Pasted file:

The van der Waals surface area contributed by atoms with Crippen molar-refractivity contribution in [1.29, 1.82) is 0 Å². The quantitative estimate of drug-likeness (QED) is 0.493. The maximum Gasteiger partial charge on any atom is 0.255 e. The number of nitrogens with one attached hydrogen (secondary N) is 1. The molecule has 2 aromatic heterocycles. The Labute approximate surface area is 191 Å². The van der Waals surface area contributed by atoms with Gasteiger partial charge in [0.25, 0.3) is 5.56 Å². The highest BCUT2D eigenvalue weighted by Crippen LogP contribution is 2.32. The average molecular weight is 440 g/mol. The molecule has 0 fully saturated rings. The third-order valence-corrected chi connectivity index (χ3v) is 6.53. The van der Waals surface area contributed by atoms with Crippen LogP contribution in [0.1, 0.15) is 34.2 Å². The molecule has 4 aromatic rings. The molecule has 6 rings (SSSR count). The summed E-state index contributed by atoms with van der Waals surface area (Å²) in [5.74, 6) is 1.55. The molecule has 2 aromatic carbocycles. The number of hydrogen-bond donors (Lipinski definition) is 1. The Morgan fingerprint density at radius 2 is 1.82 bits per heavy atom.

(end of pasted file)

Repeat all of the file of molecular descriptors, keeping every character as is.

The van der Waals surface area contributed by atoms with Crippen molar-refractivity contribution in [1.29, 1.82) is 0 Å². The quantitative estimate of drug-likeness (QED) is 0.493. The maximum Gasteiger partial charge on any atom is 0.255 e. The number of nitrogens with one attached hydrogen (secondary N) is 1. The molecule has 2 aromatic heterocycles. The Labute approximate surface area is 191 Å². The van der Waals surface area contributed by atoms with Gasteiger partial charge in [0.25, 0.3) is 5.56 Å². The highest BCUT2D eigenvalue weighted by Crippen LogP contribution is 2.32. The average molecular weight is 440 g/mol. The molecule has 0 fully saturated rings. The third-order valence-corrected chi connectivity index (χ3v) is 6.53. The van der Waals surface area contributed by atoms with Crippen LogP contribution in [0.1, 0.15) is 34.2 Å². The molecule has 4 aromatic rings. The molecule has 6 rings (SSSR count). The summed E-state index contributed by atoms with van der Waals surface area (Å²) in [5.74, 6) is 1.55. The molecule has 2 aromatic carbocycles. The number of hydrogen-bond donors (Lipinski definition) is 1. The Morgan fingerprint density at radius 2 is 1.82 bits per heavy atom.